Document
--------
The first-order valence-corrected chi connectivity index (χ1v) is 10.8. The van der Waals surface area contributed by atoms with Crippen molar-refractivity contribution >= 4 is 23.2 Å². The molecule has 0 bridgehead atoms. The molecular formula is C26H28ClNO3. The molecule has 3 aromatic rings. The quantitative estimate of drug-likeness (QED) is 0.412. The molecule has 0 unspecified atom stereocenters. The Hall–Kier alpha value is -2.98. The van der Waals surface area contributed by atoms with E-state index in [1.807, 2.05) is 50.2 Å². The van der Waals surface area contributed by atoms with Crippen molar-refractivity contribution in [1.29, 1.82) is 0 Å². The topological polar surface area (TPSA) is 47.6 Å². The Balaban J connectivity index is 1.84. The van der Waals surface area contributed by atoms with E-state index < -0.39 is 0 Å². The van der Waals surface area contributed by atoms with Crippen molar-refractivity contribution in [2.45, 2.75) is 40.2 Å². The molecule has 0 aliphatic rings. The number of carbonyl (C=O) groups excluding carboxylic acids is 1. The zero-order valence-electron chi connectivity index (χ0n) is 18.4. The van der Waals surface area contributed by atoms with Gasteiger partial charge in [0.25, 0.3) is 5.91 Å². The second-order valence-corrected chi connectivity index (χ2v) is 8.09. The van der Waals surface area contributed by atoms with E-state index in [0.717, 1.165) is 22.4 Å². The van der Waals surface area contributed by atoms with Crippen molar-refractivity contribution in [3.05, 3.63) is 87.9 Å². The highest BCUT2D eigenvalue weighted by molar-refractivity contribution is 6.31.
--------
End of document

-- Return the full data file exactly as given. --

The first-order valence-corrected chi connectivity index (χ1v) is 10.8. The van der Waals surface area contributed by atoms with Crippen molar-refractivity contribution >= 4 is 23.2 Å². The molecule has 0 bridgehead atoms. The molecular formula is C26H28ClNO3. The molecule has 3 aromatic rings. The quantitative estimate of drug-likeness (QED) is 0.412. The molecule has 0 unspecified atom stereocenters. The Hall–Kier alpha value is -2.98. The van der Waals surface area contributed by atoms with E-state index in [1.807, 2.05) is 50.2 Å². The van der Waals surface area contributed by atoms with Crippen molar-refractivity contribution in [1.29, 1.82) is 0 Å². The topological polar surface area (TPSA) is 47.6 Å². The Balaban J connectivity index is 1.84. The van der Waals surface area contributed by atoms with E-state index < -0.39 is 0 Å². The van der Waals surface area contributed by atoms with Crippen molar-refractivity contribution in [2.45, 2.75) is 40.2 Å². The molecule has 0 aliphatic rings. The number of carbonyl (C=O) groups excluding carboxylic acids is 1. The zero-order valence-electron chi connectivity index (χ0n) is 18.4. The van der Waals surface area contributed by atoms with Gasteiger partial charge in [0.25, 0.3) is 5.91 Å². The second-order valence-corrected chi connectivity index (χ2v) is 8.09. The van der Waals surface area contributed by atoms with E-state index in [0.717, 1.165) is 22.4 Å². The van der Waals surface area contributed by atoms with Crippen molar-refractivity contribution in [3.05, 3.63) is 87.9 Å². The highest BCUT2D eigenvalue weighted by molar-refractivity contribution is 6.31.